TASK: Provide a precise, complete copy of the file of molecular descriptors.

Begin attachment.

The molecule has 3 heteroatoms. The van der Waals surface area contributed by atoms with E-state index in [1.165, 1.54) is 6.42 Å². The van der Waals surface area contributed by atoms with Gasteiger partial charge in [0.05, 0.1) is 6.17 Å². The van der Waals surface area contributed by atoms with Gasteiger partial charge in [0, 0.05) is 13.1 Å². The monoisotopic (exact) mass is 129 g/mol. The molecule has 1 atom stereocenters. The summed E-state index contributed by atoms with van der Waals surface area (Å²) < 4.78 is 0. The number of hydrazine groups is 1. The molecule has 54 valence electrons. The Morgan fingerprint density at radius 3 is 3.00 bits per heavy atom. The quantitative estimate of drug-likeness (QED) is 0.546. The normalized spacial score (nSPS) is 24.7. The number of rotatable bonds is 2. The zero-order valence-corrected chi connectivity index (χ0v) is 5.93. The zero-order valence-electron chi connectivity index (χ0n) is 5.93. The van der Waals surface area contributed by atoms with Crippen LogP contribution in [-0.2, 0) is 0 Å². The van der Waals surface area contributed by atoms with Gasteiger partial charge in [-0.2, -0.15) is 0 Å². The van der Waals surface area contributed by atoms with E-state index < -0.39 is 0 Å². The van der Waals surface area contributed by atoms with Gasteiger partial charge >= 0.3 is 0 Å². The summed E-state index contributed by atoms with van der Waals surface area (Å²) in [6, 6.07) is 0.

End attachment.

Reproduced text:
The molecule has 3 heteroatoms. The van der Waals surface area contributed by atoms with E-state index in [1.165, 1.54) is 6.42 Å². The van der Waals surface area contributed by atoms with Gasteiger partial charge in [0.05, 0.1) is 6.17 Å². The van der Waals surface area contributed by atoms with Gasteiger partial charge in [0, 0.05) is 13.1 Å². The monoisotopic (exact) mass is 129 g/mol. The molecule has 1 atom stereocenters. The summed E-state index contributed by atoms with van der Waals surface area (Å²) < 4.78 is 0. The number of hydrazine groups is 1. The molecule has 54 valence electrons. The Morgan fingerprint density at radius 3 is 3.00 bits per heavy atom. The quantitative estimate of drug-likeness (QED) is 0.546. The normalized spacial score (nSPS) is 24.7. The number of rotatable bonds is 2. The zero-order valence-corrected chi connectivity index (χ0v) is 5.93. The zero-order valence-electron chi connectivity index (χ0n) is 5.93. The van der Waals surface area contributed by atoms with Crippen LogP contribution in [-0.2, 0) is 0 Å². The van der Waals surface area contributed by atoms with Gasteiger partial charge in [-0.2, -0.15) is 0 Å². The van der Waals surface area contributed by atoms with E-state index < -0.39 is 0 Å². The van der Waals surface area contributed by atoms with Gasteiger partial charge >= 0.3 is 0 Å². The summed E-state index contributed by atoms with van der Waals surface area (Å²) in [6, 6.07) is 0.